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Published: July 6, 2013
On May 27, Ye Haiyan (叶海燕), perhaps China’s best-known activist for women’s rights, protested that a local school principal and a government official molested or raped six school girls in a hotel in Wangning, Hainan. She stood in the sweltering heat of the subtropics holding a hand-written sign: “Ask me to have sex with you, Principal, leave the children alone!” Her sign went viral on Weibo, inspiring thousands online to display similar signs in protest against one of the most disgusting scandals of moral corruption.
The assault on Ye Haiyan promptly began when she returned to her home in Bobai, Guangxi (广西博白). Four or five women broke into her home and beat her. She tried to defend herself, and was given 13 days of detention for “intentional injury.” The local police denied the incident and the punishment had anything to do with her action in Hainan or her activism in general.
The assault on Ye Haiyan continued when she was released. Long banners vilifying her hung on the street near her home. Crowds gathered outside her door cursing her. Police checked the ID of netizens who visited her and issued threats. Her landlord forced her to leave. In mid-June, Ye Haiyan, her daughter and her boyfriend Ling Haobo (@hb_0) moved out of Bobai to Zhongshan, Guangdong, with the help of their friend Deng Chuanbin.
The assault on Ms. Ye has continued. In the latest episode, in the early morning of July 6, Beijing time, Ye Haiyan, her family and their belongings were thrown out of the rental home they had recently moved into. The night before, their electricity was cut off (someone cut the wires). Shortly afterward they checked into a local inn to spend the night, they were driven out, according to a series of tweets and Weibo posts by both Ye Haiyan herself and Ling Haobo.
When they were thrown out on the roadside early Saturday morning, the leader of a group of security policemen told Mr. Ling, “Stand straight for me! Listen, go back to Hubei where you came from. Zhongshan does not welcome you; Guangzhou does not welcome you either. I will break your legs if I ever see you again in Zhongshan. This time around, I will have mercy on you.”
Earlier, the school told Ye that it would not be able to enroll her daughter. Then the landlord told her that she had to move out. Deng Chuanbin (@dc_b), a local resident and a long-time AIDS activist, was also threatened and everyone he had talked to in the area –more than two dozen people—was warned off.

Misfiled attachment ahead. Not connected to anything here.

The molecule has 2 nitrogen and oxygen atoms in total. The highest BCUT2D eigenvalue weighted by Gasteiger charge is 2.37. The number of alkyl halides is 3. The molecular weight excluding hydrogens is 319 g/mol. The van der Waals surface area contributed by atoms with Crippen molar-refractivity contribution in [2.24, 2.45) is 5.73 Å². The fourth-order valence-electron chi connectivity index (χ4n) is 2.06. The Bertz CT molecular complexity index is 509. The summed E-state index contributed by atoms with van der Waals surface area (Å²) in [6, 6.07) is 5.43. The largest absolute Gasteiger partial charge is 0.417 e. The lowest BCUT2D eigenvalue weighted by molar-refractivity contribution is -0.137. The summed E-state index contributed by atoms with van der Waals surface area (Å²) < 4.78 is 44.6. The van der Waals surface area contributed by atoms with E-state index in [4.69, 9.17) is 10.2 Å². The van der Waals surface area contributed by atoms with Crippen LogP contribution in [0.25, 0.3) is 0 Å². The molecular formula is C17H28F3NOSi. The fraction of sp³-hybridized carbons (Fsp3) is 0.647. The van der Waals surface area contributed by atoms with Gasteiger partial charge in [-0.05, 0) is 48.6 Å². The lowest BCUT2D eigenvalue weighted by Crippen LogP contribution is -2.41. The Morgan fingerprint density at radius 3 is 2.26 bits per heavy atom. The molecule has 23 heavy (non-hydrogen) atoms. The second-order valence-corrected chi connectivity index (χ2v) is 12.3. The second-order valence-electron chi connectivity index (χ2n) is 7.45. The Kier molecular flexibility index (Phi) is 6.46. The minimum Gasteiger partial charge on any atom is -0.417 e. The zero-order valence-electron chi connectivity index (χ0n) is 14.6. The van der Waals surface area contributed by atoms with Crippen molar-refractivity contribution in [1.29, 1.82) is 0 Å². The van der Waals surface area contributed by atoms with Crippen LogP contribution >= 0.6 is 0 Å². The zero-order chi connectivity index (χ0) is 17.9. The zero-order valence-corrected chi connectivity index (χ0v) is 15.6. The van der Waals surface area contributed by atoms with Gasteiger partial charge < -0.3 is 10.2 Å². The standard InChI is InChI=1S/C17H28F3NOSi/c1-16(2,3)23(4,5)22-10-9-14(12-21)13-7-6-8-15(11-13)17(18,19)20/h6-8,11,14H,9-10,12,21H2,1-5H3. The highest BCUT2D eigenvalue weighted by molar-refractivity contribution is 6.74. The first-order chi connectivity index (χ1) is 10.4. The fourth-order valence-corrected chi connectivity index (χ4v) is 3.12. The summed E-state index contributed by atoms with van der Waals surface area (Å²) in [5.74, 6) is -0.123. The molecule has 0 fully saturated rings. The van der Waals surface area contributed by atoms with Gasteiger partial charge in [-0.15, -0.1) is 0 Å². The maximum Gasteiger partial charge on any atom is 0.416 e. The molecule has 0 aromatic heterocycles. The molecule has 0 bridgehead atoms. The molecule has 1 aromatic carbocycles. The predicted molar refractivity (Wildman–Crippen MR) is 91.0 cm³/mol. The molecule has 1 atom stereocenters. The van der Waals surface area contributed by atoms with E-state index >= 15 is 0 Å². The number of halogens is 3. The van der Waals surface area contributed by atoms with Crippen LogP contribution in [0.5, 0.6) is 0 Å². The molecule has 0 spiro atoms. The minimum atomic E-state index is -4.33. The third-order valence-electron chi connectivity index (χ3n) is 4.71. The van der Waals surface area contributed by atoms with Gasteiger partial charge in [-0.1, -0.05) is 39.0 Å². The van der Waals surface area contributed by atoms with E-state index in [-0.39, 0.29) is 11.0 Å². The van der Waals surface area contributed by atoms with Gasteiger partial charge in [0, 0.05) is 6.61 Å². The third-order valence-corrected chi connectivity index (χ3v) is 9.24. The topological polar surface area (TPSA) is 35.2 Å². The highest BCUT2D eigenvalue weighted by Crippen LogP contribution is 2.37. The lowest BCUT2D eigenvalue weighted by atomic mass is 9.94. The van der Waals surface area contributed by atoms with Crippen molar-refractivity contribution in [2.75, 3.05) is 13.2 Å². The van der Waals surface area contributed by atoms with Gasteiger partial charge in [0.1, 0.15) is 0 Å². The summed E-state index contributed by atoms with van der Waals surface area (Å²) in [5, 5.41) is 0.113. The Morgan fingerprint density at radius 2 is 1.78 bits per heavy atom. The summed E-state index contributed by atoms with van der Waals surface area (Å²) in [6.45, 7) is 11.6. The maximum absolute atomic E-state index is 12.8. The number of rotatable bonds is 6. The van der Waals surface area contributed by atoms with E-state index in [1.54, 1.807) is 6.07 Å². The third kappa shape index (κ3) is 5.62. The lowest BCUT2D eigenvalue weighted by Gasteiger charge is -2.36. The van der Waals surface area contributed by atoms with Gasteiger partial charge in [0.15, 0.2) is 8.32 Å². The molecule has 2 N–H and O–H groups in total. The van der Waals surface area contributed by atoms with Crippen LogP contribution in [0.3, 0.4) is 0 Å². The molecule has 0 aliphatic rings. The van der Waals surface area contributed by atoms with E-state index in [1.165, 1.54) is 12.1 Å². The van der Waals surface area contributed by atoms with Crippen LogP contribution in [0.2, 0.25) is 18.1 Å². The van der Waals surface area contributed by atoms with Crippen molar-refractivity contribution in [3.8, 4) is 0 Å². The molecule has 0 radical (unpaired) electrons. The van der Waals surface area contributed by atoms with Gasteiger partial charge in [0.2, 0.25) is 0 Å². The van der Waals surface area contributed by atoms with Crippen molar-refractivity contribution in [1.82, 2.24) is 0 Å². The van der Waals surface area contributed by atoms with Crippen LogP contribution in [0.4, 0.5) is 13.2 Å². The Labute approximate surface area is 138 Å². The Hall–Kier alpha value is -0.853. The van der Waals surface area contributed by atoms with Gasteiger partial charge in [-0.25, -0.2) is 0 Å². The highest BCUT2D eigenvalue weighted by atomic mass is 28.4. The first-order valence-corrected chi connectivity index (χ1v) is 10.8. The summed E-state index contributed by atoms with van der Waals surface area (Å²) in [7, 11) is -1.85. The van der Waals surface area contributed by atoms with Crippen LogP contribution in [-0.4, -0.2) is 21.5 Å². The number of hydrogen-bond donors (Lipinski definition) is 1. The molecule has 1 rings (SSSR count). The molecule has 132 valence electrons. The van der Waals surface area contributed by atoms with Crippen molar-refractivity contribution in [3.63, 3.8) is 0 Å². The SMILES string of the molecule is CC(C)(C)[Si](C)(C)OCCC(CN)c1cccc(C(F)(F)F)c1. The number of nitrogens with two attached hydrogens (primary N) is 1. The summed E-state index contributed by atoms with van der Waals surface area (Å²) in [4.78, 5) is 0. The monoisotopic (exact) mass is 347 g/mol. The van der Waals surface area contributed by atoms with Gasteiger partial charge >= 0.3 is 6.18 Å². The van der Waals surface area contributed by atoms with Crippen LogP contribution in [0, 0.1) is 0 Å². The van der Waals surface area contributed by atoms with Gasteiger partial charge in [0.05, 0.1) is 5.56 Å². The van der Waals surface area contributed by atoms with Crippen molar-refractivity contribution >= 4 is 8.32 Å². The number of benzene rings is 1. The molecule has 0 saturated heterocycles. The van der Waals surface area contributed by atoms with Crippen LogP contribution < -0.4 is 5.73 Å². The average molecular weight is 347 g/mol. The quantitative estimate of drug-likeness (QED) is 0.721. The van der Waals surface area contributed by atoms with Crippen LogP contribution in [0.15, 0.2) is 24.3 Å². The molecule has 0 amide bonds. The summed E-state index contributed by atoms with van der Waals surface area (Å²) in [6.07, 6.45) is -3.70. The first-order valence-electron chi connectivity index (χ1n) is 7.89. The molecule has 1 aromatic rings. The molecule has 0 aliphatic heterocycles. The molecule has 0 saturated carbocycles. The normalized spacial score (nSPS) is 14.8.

Having discarded many of her belongings, Ye Haiyan, her family and Mr. Deng made it to Guangzhou to seek help from professor Ai Xiaoming (艾晓明). Security police followed them around. Outside Professor Ai’s building Saturday night, they were blocked by seven or eight men from entering Professor Ai’s apartment, even though Ms. Ai, who was out of town at the time, instructed, and then insisted that the property guards allow them in.
Finally, Ye’s daughter and a female friend who joined them in Guangzhou were allowed to seek temporary shelter at Professor Ai’s home, while Ye Haiyan, Mr. Ling and Mr. Deng were again on the street. In the latest update I received, around 1:30 am, Sunday morning, the three were sitting at an open-air restaurant in Fanyu (番禺), on the outskirts of Guangzhou, followed and watched by security police in a white van about 30 yards off. The three don’t know whether they will be able to check in to a hotel to rest for the night, nor do they know what tomorrow is going to be like.
I spoke to Wen Yunchao (温云超), a veteran activist now living in New York, about Ms. Ye Haiyan’s options. “What the security police want to do is to drive Ms. Ye out of their respective jurisdiction, or their ‘grid’ under China’s ‘grid management’ system.”
There have been many cases of this kind across China, in big cities in particular, where activists were sent back, against their will, to where their residency registration (hukou) was. But Mr. Wen believes that Ye Haiyan might even be rejected by her hometown should she return.
Mr. Wen Yunchao said China, in stepping up persecution of dissidents and activists in recent months, essentially leaves three options to them: prison, a mental hospital or exile, and this is something that calls for the attention of the international community and human rights organizations.
So far, those who have ownership of their homes are doing better because the government cannot drive them out of their own homes – not yet anyway. Already there is a discussion going on in Twitter’s Chinese community about the possibility of raising money for Ye Haiyan to buy a home.
But for now, Ye Haiyan is in a dire situation. The totalitarian state can exert its power to make it impossible for a lawful Chinese citizen, whose only fault is to take action for a better China, to rent a home, check in to a hotel room, enroll her child in school, have electricity and water, or meet a friend, but it wants the people and the world to buy its Chinese Dream.